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Planning for the Best: Bruno Cunha on Shaping the Narrative

Advertising Agency
Los Angeles, USA
David & Goliath's group strategy director on digging deep into strategy, connecting on different levels and the joys of staying curious

Bruno is part of the David&Goliath family, working as the group strategy director on Kia Motors America. As a seasoned strategist, he’s played key roles across global campaigns and in numerous award-winning projects. Bruno believes in the power of brands in shaping a better world. And in collaboration, to do great work.

Based in Los Angeles these days, Bruno has had the opportunity to work in different parts of the world. From Ogilvy Brazil to Ogilvy Action in London, to The Community in Buenos Aires, and 360i in New York. Bruno has also played at the client side, as part of the Coca-Cola Company in Rio de Janeiro, where he’s originally from.

LBB> What do you think is the difference between a strategist and a planner? Is there one? 

Bruno> The role of the planner comes from inside advertising agencies, stemming directly from account planning. As advertising expanded into other specialties, our comms eco-system became more granular and business more complex… With that shift, the use of strategist seems to have gained more traction and to hold stronger. It’s broader and encompasses other specialities, going beyond advertising. With that, you’ll see ‘strategists’ with various specialities, that are not necessarily rooted in ‘account planning.’ 

LBB> And which description do you think suits the way you work best?

Bruno> I’m ok with both. Call me a planner, call me a strategist, as long as I’m being called to the room, to the discussions, it’s all good.

LBB> We’re used to hearing about the best creative advertising campaigns, but what’s your favourite historic campaign from a strategic perspective? One that you feel demonstrates great strategy?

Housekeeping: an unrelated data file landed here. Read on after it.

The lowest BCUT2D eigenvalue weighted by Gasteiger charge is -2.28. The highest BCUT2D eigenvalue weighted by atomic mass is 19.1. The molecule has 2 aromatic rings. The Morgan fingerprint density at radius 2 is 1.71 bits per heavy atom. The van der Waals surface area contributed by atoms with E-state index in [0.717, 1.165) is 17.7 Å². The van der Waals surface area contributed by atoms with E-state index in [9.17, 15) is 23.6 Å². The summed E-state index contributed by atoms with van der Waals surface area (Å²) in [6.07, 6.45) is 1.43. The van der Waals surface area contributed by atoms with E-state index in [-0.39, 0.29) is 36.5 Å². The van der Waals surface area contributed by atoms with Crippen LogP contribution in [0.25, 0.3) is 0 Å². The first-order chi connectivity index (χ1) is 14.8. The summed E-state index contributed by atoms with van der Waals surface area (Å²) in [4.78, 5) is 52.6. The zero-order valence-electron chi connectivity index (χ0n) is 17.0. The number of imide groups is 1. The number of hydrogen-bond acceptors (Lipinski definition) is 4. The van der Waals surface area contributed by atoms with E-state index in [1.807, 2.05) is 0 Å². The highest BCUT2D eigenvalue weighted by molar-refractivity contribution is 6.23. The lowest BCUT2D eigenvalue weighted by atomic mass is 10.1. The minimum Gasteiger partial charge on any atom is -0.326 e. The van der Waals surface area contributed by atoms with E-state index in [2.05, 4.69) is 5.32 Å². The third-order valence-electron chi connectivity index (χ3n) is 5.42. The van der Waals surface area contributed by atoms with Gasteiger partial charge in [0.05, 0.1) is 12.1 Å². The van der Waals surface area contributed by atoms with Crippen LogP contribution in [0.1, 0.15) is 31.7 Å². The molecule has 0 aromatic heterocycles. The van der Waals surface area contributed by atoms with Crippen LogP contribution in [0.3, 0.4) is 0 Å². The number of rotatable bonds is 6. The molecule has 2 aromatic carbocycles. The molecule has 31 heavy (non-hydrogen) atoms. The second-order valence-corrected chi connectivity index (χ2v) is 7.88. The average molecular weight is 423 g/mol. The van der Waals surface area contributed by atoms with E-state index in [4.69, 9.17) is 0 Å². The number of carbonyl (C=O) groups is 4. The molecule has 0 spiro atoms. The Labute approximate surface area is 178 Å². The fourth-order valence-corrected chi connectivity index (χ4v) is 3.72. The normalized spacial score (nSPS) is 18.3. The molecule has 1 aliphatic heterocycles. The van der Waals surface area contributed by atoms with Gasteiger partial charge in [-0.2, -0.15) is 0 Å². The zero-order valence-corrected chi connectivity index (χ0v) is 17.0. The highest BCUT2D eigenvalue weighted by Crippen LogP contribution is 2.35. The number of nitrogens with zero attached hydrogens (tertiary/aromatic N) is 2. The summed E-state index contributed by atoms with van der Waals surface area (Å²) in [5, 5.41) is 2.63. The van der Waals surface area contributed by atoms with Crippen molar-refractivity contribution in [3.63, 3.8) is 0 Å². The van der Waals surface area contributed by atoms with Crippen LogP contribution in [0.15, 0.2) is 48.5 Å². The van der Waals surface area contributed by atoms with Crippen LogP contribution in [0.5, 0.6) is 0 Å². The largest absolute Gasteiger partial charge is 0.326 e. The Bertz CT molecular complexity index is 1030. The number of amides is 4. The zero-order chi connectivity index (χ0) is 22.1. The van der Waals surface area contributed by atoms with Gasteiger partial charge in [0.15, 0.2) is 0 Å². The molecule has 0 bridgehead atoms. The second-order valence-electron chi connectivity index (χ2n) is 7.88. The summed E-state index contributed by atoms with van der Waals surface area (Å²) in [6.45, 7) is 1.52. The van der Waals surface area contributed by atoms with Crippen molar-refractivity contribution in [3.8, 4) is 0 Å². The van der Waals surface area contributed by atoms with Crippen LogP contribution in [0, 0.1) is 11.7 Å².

Bruno> I would go with ‘Got Milk?’, it’s a classic, with a simple insight and a compelling strategy. The campaign was created to boost milk consumption. Not for a brand, for the California Milk Processors (which adds an extra drop of merit to it). With an insight that plays on the absence of milk when you need it most, the strategy sets a terrific reminder for people by dramatising moments of deprivation. Jon Steele writes about it in his infamous ‘Truth Lies and Advertising,’ and shares how the insight came about in qualitative research.

Timely to this, it’s nice to see ‘Got Milk?’ back in the spotlight these last days, as they’re on fire on TikTok with the #HoldMyMilk – fresh thinking once again, as they set out to reframe milk as a drink that allows you to do epic things, the OG sports drinks. Worth checking it out. 

LBB> When you’re turning a business brief into something that can inform an inspiring creative campaign, what do you find the most useful resource to draw on?

Bruno> There are multiple resources, it really depends on the brief, the challenge, the timing… but the leap from information to inspiration comes from finding a juicy tension that the brand can solve for or play a role in. And to find it takes hard and soft skills, as we dive into the brand, the category, the audience, see what’s happening in culture, and piece all the puzzle together. 

LBB> What part of your job/the strategic process do you enjoy the most?

Bruno> I really enjoy landing the plane, as we gear up to present work. Shaping up the narrative, the interaction with teams to help craft the story, finding the angle, and building the pitch. Pressure testing the flow, the noodling, and figuring out the bits and pieces as we articulate and crystallise the thinking. I hate when a presentation is built separately, each department hands over their slides and that’s it. At the end of the day, it shows. As someone who I worked with years ago at Coca-Cola used to say: everything communicates.